how’s that? is that enough names for ya? lol rofl what’s a name; but a series of letters arranged in a pattern?

    what’s a name ? nothing…just a bunch of letters…and besides Jan what I call myself is my business…just a name!

    the vibe I get is; those who do not own or have not been around Equine don’t count as much as those who do…

    not even close: those are AMERICA’S MUSTANGS any legal United States citizen is a part owner of the Mustangs;

    Saving america’s mustangs is not a secret club or cliques !
    Anne Vegetarian for 41 years; ONLY to save lives of critters
    well back to work; researching supplements writing Reps.

    I know how frustrating this is; to see Mustangs in captivity!

    ps i used to live in mexico in the 70s so i got called Anna !
    is that ok if I call myself anna instead of anne? geeze us ! a.

    • Laura Leigh says:

      I leave comments open on my page for discussion. Discussion allows people to express opinion and feelings and share data.
      No one is attacking you. You are entitled to your responses and feelings just like everyone.

      The hay bothers me when we transition to alfalfa. A transition to grass, IMO, is acceptable. If it is not to you that opinion is your right. For others to express their opinion and why they have it is also their right.

      The frustration at this process is beginning to be overwhelming for many.

      Personally things like the gelding procedure is not an issue for me. I have done wildlife rehab. I do have great concern for the older horses facing gelding in these circumstances.

      Please remember that as the outrage rises over what is happening to our horses take a moment to breathe as you write your Reps. Vent on the blog… it’s a good place for it… and take care of yourself.

      And remember the folks that post here care about these horses with their heart and soul and want this to STOP, too.

  16. jan eaker says:

    FYI, anne I wasn’t personally attacking you,

  17. Anna says:

    Hi Jan:

    Thanks for the reply; I just finished researching some supplements; I wanted to give you and others an idea of what people are saying when they say give supplements…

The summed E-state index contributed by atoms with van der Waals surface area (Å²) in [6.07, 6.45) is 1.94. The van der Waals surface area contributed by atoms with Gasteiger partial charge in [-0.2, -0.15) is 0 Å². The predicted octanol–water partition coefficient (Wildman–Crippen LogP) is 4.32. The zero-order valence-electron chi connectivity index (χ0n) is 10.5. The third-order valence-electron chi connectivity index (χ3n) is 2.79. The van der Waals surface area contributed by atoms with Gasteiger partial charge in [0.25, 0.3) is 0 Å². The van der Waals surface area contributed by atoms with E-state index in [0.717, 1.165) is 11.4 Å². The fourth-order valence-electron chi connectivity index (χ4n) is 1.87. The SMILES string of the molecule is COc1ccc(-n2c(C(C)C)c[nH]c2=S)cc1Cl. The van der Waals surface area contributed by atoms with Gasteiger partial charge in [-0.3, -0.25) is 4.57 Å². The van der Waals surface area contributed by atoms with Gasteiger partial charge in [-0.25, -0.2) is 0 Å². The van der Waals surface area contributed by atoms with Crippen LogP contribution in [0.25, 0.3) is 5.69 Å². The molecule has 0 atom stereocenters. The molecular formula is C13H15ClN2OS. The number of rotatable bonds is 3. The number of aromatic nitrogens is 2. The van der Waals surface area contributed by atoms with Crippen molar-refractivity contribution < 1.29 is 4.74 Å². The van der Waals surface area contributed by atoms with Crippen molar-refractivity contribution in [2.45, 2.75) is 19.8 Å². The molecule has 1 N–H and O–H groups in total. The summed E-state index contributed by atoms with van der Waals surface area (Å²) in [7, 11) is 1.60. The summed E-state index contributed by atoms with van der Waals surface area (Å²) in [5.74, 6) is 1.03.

they also have a “Colt Gro'” supplement for Foals and Colts

    Each Supplement is adminstered differently; the pellets are easy to give; the Vit. B1 powder is mixed into a paste; and literally given to the Horses mouth on a wooden spoon !

    Could ya’ see Sanford out there with wooden spoons of Supplements like Thiamine Vitamin B1; B-Complex Fiber?

    that would be a sight I would like to see ! thanks Jan; Anne
    ps my birth name is Anne; I use Anna easier to pronouce…

    ps I noticed the pix of the spoiled bales of hay…thanks…

  18. Anna says:

    Definition of Fortied Feed: has vitamin and minerals added

    Definition of Grain Mix: does not have added Vits. and Mins

    Key Line: Fortified feeds are much better for horses than grain mixes because they contain vitamins and minerals in the correct amounts and ratios for horses. (Vitamins and minerals added to feeds must be listed on the label…

    Fortified Feed is one of the best ways to give Supplements; imo anne

    Key Paragraph:
    If vitamins and minerals, [for example: monocalcium phosphate, copper sulfate, d-alpha tocopherol acetate (natural-source vitaminE)] are not listed on the feed label, the feed is a grain mix, not a fortified feed.

    Fortified feeds are much better for horses than grain mixes because they contain vitamins and minerals in the correct amounts and ratios for horses. Vitamins and minerals added to feeds must be listed on the label. Be sure to check the label on your horse feed. If vitamins and minerals, [for example: monocalcium phosphate, copper sulfate, d-alpha tocopherol acetate (natural-source vitaminE)] are not listed on the feed label, the feed is a grain mix, not a fortified feed.

    Jan for example:
    the nutrient known as “Copper ” is very important for hoof;

    so they add Trace Copper to the feed for this very reason;

    the Vits. and Minerals keep the mustangs healthier; etc.

    and recall; I did not say add Electrolytes; I said add Salt…A.
    (just adding Salt alone to the water will get mustangs…

    I simply do not agree “Hay and Water will sustain a Mustang;

    IF they are from the range; if the Mustangs were born in captivity maybe Hay and water is enough;

    so to go from 40 native grasses to one type of hay is N/G; a. ps the point of The Thiamine Vitamin B1 powder is this